He fatally shot an NYPD cop execution-style decades ago in a Queens bar — and now Richard Rivera is helping reform police in upstate New York as part of a state-mandated plan launched by Gov. Andrew Cuomo.
The cop-killer — who murdered off-duty officer and dad-of-four Robert Walsh in 1981 — sits on a panel for Ithaca and Tompkins County as part of its “Reimagining Public Safety Collaborative.’’
The advisory group was formed after Cuomo ordered municipalities to submit police-reform plans to the state by April 1 following George Floyd’s death.
“I know people are going to be critical,’’ killer-turned-homeless advocate Rivera, 56, told The Post on Monday when asked about the possible reaction to him sitting on the committee.
“I don’t know if [Walsh’s] family would find this acceptable,’’ he said. “I can’t control that. What I can control is the way I’ve been living my life.
“I’m holding the memory of Officer Walsh to the highest standard of policing in terms of a protector to the community, somebody who cares for the community.”
Rivera was 16 years old when he and four other gun-toting teens donned masks and strolled into the BVD Bar and Grill in Maspeth just after midnight Jan. 12, 1981, looking to rob the joint.
Walsh, a 36-year-old highly decorated cop with 12 years on the force, was inside wearing a cowboy hat hanging out after his shift.
What unfolded next was nothing short of a coldblooded “execution,’’ a police official said in a front-page Post article at the time.
As the hero off-duty officer identified himself as a cop and reached for his gun to try to stop the robbery, Rivera shot him in the shoulder. Rivera then walked over to the officer as he lay helplessly wounded on the floor, pressed his gun to the cop’s head and blasted him again, authorities said.
“I guess it was just something he felt like doing,’’ the police official said of Rivera.
The teenage killer spent 39 years behind bars for the cold-blooded killing, before being released in 2019.
Rivera told The Post that he has since been working with a nonprofit helping to provide the homeless with shelter and food.
He said his work with the upstate prison-reform committee mainly consists of surveying homeless people about how they may be criminalized just because they are on the streets or over their mental issues.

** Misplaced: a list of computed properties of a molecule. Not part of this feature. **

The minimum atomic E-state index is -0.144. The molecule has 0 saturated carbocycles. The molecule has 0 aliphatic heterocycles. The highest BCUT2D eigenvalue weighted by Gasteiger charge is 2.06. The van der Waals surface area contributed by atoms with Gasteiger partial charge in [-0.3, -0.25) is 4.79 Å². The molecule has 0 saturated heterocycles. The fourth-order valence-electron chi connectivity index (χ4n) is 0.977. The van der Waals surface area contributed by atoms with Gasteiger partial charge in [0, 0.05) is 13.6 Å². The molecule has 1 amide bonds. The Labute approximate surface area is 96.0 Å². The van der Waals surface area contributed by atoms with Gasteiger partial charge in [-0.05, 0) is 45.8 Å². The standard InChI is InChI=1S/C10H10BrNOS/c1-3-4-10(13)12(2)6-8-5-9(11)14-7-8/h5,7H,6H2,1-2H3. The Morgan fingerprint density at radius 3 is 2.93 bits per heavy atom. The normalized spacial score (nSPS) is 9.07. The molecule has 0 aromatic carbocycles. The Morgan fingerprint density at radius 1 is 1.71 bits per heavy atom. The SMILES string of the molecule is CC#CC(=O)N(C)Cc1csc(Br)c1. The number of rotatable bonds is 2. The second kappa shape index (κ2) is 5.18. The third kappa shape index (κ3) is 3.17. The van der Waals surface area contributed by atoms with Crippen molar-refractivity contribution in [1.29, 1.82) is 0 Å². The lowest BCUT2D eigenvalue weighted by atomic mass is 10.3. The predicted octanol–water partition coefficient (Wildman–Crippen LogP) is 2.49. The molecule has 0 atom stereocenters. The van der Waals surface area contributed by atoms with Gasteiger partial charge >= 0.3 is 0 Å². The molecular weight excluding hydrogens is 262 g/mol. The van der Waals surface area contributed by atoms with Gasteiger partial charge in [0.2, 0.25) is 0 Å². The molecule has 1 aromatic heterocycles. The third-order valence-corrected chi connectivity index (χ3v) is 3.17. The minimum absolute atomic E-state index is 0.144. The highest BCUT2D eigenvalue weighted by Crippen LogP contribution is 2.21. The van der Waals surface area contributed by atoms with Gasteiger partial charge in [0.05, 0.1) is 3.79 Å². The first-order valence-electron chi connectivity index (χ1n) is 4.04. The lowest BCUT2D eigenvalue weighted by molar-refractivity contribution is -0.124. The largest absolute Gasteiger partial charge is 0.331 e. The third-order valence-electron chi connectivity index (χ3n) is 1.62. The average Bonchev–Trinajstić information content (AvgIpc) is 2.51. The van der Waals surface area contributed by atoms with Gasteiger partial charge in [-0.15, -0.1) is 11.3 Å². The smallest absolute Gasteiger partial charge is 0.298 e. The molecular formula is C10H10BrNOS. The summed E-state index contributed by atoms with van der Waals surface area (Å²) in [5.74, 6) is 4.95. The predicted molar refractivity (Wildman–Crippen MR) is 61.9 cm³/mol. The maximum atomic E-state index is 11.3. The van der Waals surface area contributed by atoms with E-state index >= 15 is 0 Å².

“I feel that I’m living my life in a way that I feel is for the betterment of the people around me,’’ said Rivera — who opined to Ithaca Week last month about his post-prison outreach work.
“I live my life in a way that honors and respects [Walsh’s] memory,” the ex-con told The Post. “That is advocating for people who can’t advocate for themselves.”
But Pat Lynch, president of the Police Benevolent Association, said it doesn’t matter what kind of feel-good work Rivera does now — he is the last person who should be doling out advice on police reform.
“It’s outrageous and despicable,’’ the union chief raged to The Post.
“Not only did this cop-killer get paroled, but now he gets a seat at the table to help dismantle a police department. Did anybody expect him to be fair and open-minded in his review?
“The entire process has trampled on the ideals that police officers like Robert Walsh upheld. It’s the ultimate disrespect to his service and sacrifice.”
Cuomo last summer ordered every municipality in the state with a police department to devise a plan reflecting “systemic reform” in the wake of Floyd’s death at the hands of cops in Minneapolis in May.
Opening statements in the trial of Derek Chauvin, the white former cop who knelt on the unarmed black man’s neck for nearly 9 minutes, kicked off Monday.
Cuomo said when announcing the police-reform measure that any local government failing to provide a plan would lose “a significant amount” of state money.
The upstate “collaborative” of which Rivera is a member did not return repeated messages from The Post seeking comment Monday.
Additional reporting by Kate Sheehy